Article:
Three Hs in play, looking for a cooling shower
The forecast will hold steady into Saturday. By Sunday, the local area may notice a slight drop off in high temperatures.
Today and Tonight: Your Thursday will be hazy, hot and humid with a high of 95 degrees. Heat indices will top out near 105 degrees. Skies will be partly sunny with a hit-or-miss shower. Overnight will be mostly clear and stuffy with lows in the upper 70s.
Up Next: A stubborn ridge of high pressure is holding a very warm bubble of air across the central plains, and to a lesser extent, Louisiana. Regardless, expect it to be fairly hot tomorrow as well. Shower chances are in the forecast, but only a few "bubblers" are expected. Most of us will stay dry. Not much changes over the next seven days, but a marginally better chance of a shower will be noted on Sunday and Monday which could bring temperatures back to normal, but overall don't expect anything too different--not a surprise in July.
Forecast Discussion: We continue watch an upper level ridge which has been the culprit for persistent heat and slightly less storm action in the local area. This ridge is centered near the Texas/Oklahoma border and will remain expanded across the entire southern half of the country into the weekend. Shower and thunderstorm coverage is expected to be fairly low due to the "lid" this feature places on the atmosphere. Rain coverage will remain in the 20 percent range. Most convection will continue to occur in the late morning to early afternoon. It is worth pointing out that dew points starting the day in the mid 70s will fall into the lower 70s on account of daytime mixing. The timing of rising temps and falling dewpoints will likely keep heat indices just below the 108 heat advisory criteria on Thursday and Friday. The ridge will begin to weaken by Sunday and become more of a zonal flow as a northern stream trough races along the US/Canada border. As a result, the pattern will go back to normal with highs in the low 90s, lows in the low 70s and more isolated to scattered daily convection.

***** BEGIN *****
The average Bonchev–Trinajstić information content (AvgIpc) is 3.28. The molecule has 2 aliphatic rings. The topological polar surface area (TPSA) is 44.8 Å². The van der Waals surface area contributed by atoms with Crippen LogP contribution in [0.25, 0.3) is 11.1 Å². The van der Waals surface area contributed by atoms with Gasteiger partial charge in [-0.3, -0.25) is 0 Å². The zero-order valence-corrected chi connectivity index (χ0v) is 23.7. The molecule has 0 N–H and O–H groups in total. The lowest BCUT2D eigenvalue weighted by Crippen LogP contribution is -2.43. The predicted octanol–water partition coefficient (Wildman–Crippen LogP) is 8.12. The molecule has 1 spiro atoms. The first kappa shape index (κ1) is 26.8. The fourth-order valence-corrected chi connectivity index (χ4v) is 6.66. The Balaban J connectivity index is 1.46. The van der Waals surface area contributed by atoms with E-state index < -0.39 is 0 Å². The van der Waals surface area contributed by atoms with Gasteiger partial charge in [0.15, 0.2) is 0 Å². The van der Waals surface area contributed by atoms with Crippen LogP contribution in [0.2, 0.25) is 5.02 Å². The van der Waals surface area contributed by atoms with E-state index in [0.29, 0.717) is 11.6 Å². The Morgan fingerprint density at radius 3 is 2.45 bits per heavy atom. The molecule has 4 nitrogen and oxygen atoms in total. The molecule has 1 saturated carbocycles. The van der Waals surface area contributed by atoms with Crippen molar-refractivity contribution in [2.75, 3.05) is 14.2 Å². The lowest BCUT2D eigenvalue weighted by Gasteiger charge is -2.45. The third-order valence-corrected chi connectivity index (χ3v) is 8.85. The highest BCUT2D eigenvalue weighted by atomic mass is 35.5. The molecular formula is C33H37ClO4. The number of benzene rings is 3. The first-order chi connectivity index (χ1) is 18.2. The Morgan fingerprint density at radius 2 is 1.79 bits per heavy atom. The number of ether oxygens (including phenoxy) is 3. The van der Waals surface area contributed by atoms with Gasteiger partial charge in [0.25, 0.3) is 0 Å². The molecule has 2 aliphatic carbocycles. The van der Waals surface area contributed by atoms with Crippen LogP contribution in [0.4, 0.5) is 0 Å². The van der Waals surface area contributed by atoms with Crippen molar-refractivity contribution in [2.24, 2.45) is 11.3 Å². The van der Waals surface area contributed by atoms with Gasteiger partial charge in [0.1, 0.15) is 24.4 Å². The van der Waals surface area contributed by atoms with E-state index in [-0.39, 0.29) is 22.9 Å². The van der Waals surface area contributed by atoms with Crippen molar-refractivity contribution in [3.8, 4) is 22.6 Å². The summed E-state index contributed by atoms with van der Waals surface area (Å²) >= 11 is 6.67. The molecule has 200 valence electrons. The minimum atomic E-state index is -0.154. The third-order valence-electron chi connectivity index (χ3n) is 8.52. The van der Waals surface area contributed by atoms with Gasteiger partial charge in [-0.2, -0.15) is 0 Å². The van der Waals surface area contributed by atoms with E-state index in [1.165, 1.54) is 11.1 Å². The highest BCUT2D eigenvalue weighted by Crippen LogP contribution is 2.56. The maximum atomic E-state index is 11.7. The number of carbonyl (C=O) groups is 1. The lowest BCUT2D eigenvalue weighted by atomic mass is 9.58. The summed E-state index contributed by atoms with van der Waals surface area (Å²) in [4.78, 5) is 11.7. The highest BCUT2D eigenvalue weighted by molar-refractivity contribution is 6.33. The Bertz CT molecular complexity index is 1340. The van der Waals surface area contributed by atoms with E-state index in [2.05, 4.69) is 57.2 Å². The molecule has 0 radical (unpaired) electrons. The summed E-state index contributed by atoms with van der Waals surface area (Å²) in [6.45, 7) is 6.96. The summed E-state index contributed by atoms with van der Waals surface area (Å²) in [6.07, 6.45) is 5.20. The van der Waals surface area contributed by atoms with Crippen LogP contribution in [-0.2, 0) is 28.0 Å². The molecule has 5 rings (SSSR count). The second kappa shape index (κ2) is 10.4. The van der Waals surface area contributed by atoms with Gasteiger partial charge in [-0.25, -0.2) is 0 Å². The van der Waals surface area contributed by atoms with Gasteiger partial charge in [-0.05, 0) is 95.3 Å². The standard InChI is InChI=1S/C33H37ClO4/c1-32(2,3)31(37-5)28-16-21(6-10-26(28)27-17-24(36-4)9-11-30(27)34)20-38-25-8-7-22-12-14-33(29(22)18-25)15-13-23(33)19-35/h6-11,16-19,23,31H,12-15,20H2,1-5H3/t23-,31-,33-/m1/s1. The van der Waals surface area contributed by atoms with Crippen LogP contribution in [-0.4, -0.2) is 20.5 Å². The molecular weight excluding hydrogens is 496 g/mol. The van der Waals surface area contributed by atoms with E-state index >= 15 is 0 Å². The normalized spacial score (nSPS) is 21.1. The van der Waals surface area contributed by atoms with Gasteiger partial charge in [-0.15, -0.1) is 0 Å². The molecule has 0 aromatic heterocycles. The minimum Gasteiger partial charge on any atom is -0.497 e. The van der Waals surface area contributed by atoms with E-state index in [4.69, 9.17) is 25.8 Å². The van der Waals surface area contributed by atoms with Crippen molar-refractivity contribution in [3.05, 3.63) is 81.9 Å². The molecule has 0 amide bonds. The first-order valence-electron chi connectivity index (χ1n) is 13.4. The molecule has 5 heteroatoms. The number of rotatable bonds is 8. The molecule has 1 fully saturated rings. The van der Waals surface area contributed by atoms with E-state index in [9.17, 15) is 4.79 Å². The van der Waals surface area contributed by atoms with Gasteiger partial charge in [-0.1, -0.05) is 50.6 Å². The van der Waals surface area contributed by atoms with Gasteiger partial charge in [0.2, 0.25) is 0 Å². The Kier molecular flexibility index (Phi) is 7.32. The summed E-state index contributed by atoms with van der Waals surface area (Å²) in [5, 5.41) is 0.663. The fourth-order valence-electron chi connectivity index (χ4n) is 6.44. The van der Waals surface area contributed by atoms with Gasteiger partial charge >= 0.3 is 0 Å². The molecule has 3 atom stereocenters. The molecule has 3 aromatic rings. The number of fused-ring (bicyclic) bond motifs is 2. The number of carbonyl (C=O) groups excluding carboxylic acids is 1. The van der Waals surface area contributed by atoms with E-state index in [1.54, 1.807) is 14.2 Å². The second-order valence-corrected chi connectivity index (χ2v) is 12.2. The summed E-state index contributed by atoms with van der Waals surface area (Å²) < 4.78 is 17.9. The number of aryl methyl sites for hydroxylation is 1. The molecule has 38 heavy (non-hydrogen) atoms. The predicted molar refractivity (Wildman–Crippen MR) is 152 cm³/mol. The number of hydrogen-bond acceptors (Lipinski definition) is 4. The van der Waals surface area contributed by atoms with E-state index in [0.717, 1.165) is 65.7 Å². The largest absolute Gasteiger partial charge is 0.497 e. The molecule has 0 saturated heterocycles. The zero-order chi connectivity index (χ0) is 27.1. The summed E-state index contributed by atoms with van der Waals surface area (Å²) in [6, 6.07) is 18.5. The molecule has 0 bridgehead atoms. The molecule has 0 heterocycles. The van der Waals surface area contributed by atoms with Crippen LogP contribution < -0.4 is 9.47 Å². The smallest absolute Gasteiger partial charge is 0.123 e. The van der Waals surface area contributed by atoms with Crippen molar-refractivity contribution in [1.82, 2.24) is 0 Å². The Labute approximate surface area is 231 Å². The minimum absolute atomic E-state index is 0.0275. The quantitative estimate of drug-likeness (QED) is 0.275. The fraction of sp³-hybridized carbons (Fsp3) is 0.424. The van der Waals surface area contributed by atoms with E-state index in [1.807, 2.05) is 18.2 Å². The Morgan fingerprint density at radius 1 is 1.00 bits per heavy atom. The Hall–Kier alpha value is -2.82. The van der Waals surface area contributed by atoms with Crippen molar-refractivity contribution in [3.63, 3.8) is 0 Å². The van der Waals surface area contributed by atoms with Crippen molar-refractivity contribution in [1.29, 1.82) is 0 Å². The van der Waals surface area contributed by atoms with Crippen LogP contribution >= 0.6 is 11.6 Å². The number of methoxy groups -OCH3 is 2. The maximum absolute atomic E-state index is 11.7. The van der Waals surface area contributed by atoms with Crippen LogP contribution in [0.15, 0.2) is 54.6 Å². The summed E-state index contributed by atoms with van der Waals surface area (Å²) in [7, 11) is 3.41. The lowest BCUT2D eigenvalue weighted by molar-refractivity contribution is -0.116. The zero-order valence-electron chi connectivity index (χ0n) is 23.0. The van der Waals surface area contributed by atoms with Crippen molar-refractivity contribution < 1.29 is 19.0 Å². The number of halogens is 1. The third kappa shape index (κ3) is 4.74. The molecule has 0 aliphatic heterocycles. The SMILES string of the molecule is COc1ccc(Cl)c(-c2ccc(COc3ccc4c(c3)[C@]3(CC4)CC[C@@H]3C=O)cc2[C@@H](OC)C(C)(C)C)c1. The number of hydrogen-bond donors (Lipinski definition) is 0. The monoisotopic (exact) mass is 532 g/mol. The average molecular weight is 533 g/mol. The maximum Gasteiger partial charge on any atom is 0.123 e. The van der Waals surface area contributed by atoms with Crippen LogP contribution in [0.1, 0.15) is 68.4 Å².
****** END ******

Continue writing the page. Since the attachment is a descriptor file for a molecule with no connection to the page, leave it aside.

For updates, stay connected with Meteorologist Josh Eachus: